“I think I done changed,” Janelle Monae ponders in the opening moments of Float, the first track of her long awaited fourth album, The Age of Pleasure. And on the evidence of this unblushingly sexed up yet artfully mixed shimmy through afrocentric dancefloor grooves – she certainly has.
An artist who arrived on the scene back in 2010 in the guise of a renegade android with high concept debut album The ArchAndriod, Monae is still rapping about how she has “come back from the future” with a message for mankind. But the contents of that message seem to have changed from addressing issues of socio-political revolution and outsider identity politics to focusing on, shall we say, more earthly pleasures.
“If I could f–k me right now, I would do that,” Monae gushes on the orgiastically onanistic Water Slide, to a slippery reggaeton rhythm. “All the girls wanna play in it / The boys wanna lay in it / But I’m gonna spend the day in it.” Throughout the track, she squeezes more double entendres from swimming strokes than you’d find on a beach load of saucy seaside postcards. Once noted for her strikingly futuristic fashion styles, Monae appears on the cover swimming naked underwater through the spread legs of men with bulging speedos. It is not exactly subtle, but it’s a lot of fruity fun.
For all the critical acclaim heaped upon her, Monae has remained something of a cult figure. At 37, the Atlanta based singer-songwriter-rapper-producer may be better known to the mainstream public for eye catching roles in movies including Moonlight, Hidden Figures and last year’s Glass Onion: A Knives Out Mystery. A protégé of Prince, her three previous albums of psychedelic funk have had a big influence on contemporary American R’n’B, with an afrofuturist agenda that has corresponded with the rise of African and Latin sounds in the charts.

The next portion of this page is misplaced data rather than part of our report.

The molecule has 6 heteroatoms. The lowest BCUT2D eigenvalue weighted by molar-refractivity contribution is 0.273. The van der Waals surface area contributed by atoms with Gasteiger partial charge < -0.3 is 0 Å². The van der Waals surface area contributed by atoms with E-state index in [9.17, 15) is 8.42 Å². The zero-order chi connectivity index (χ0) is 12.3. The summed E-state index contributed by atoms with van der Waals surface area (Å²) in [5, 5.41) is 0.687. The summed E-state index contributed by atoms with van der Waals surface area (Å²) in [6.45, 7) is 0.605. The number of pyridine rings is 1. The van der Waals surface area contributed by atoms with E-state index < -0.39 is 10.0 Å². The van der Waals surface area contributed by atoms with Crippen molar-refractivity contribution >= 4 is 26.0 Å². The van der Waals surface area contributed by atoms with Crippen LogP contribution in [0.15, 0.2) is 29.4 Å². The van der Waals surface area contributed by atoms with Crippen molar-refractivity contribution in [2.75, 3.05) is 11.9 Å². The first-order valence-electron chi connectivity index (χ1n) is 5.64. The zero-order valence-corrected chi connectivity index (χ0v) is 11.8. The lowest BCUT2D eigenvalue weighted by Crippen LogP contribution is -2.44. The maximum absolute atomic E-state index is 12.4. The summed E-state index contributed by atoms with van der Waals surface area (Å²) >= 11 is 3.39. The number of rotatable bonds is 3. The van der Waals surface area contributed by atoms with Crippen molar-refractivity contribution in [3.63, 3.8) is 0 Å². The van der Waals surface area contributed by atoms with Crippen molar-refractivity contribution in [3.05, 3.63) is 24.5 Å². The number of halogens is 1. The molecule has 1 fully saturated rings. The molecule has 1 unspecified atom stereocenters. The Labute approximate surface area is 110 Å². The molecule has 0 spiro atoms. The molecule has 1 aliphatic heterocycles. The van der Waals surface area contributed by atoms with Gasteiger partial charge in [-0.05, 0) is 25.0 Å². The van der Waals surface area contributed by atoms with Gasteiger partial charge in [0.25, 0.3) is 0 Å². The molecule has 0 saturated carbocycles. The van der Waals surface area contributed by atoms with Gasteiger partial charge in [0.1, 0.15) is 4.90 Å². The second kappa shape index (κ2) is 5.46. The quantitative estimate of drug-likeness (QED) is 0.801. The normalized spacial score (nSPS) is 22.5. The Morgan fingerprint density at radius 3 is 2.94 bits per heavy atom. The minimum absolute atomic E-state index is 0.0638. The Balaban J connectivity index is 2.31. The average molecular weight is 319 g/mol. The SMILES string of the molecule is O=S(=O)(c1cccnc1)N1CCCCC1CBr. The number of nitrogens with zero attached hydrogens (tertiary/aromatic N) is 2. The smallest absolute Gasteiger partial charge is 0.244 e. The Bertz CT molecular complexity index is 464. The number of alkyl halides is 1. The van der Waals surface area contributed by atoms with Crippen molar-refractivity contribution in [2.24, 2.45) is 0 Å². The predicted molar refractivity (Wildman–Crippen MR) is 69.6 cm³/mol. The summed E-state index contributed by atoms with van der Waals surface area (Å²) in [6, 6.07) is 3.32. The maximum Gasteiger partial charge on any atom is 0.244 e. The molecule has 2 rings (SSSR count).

It has been five years since Monae gave us the brilliant but arguably overloaded Dirty Computer, and for the follow up she dials everything down but the language. There are 14 tracks on The Age of Pleasure, but only two are longer than three minutes, and the whole thing clocks in at just over half an hour of impeccably mixed non-stop grooving, each track blending into the next to maintain momentum.
Caribbean and afrobeat influences abound, marking a shift from the hard-hitting electro drive of earlier albums to gentle, summertime sounds, replete with warm horns, slinky Spanish guitars and splashes of keyboards dipping in and out in dubby style. The aptly named Float really does seem to glide on a pillow of air across the dancefloor, with the horns of Seun Kuti’s Egypt 20 offering syncopated counterpoint to nimble bass and dreamy jazz choral harmonies. Monae’s vocals dance delicately across the top lines, proclaiming a new found sense of personal freedom, expressed explicitly as sexual freedom. “Baby I’m obsessed / Get me undressed” as she trills on Lipstick Lover, with a bassline from Jamaican great Sly Dunbar.
Nothing feels overdone or excessive. An artful orchestrator of bands and guest stars, Monae employs an impressive guest list of collaborators with care, Grace Jones talking dirty in French on Ooh La La and rising Ghanaian star Amaarae sharing an explicitly sapphic duet on the orgasmic The Rush. It may not be for the faint hearted, yet for all its explicit subject matter, the tone tends to be sweetly erotic rather than pornographic. For every unprintable lyric, there’s a lot of gushing Barbara Cartland style imagery in the mould of “Feel your ocean come to my moon / Let our rain become a monsoon.” If I have a caveat, it is that it is all so single minded, it lacks the dizzying splendour of Monae’s earlier epics. But on its own down and dirty terms, The Age of Pleasure is sheer pleasure.